HP Unveils Technology for Immersive Computing and Faster 3D Printing

HP Multi Jet Fusion

HP Multi Jet Fusion

For months there has been speculation that HP would make a grand re-entrance into the world of 3D printing. And indeed, they have.

At a launch event in New York on October 29, HP unveiled its vision for the future of computing and commercial viability of 3D printing.

According to HP, their advancements have the potential to revolutionize production and offer small businesses a new way to produce goods and parts for customers.

HP’s new Blended Reality ecosystem combines the new Sprout by HP computing platform and HP’s disruptive Multi Jet Fusion technology for 3D printing.

  • Sprout by HP

    Sprout by HP

    Sprout by HP is a first-of-its-kind “Immersive Computing” platform that redefines the user experience by combining a computer with a scanner, depth sensor, hi-res camera, and projector in a multi-screen device. With Sprout by HP, designers and makers can take physical items and seamlessly merge them into a digital workspace.

  • HP Multi Jet Fusion is a revolutionary technology engineered to resolve critical gaps in the combination of speed, quality and cost, and deliver on the potential of 3D printing.

“We are on the cusp of a transformative era in computing and printing,” said Dion Weisler, executive vice president, Printing & Personal Systems (PPS), HP. “Our ability to deliver Blended Reality technologies will reduce the barriers between the digital and physical worlds, enabling us to express ourselves at the speed of thought – without filters, without limitations. This ecosystem opens up new market categories that can define the future, empowering people to create, interact and inspire like never before.”

HP Multi Jet Fusion Advances 3D Printing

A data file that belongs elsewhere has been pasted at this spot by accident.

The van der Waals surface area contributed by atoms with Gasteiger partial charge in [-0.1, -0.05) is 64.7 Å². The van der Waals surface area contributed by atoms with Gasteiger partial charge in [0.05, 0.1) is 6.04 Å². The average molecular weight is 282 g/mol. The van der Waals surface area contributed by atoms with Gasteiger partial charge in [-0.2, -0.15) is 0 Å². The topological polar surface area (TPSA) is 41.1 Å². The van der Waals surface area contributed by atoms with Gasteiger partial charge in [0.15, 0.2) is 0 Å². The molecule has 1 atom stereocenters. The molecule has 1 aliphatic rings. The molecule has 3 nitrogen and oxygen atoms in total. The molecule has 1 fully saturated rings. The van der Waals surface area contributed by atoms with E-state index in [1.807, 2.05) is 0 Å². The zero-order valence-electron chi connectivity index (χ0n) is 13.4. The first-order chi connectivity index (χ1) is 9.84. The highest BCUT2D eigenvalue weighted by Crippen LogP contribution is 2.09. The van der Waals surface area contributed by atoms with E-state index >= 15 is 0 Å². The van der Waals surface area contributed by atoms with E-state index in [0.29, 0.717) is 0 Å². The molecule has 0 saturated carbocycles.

Leveraging HP’s decades of leadership in the print market and advanced materials science, HP Multi Jet Fusion is designed to resolve fundamental limitations in today’s 3D print systems while delivering higher productivity and quality at a lower cost.

Stephen Nigro, Senior Vice President of HP’s Inkjet and Graphics Solutions Businesses, unveils the new HP Multi Jet Fusion at the Sprout by HP and HP Multi Jet Fusion Launch event on Wednesday, Oct. 29, 2014 in New York. (Photo by Evan Agostini/Invision for HP/AP Images)

Stephen Nigro, Senior Vice President of HP’s Inkjet and Graphics Solutions Businesses, unveils the new HP Multi Jet Fusion at the Sprout by HP and HP Multi Jet Fusion Launch event on Wednesday, Oct. 29, 2014 in New York. (Photo by Evan Agostini/Invision for HP/AP Images)

“As we examined the existing 3D print market, we saw a great deal of potential but also saw major gaps in the combination of speed, quality and cost,” said Stephen Nigro, senior vice president, Inkjet and Graphic Solutions, HP. “HP Multi Jet Fusion is designed to transform manufacturing across industries by delivering on the full potential of 3D printing with better quality, increased productivity, and break-through economics.”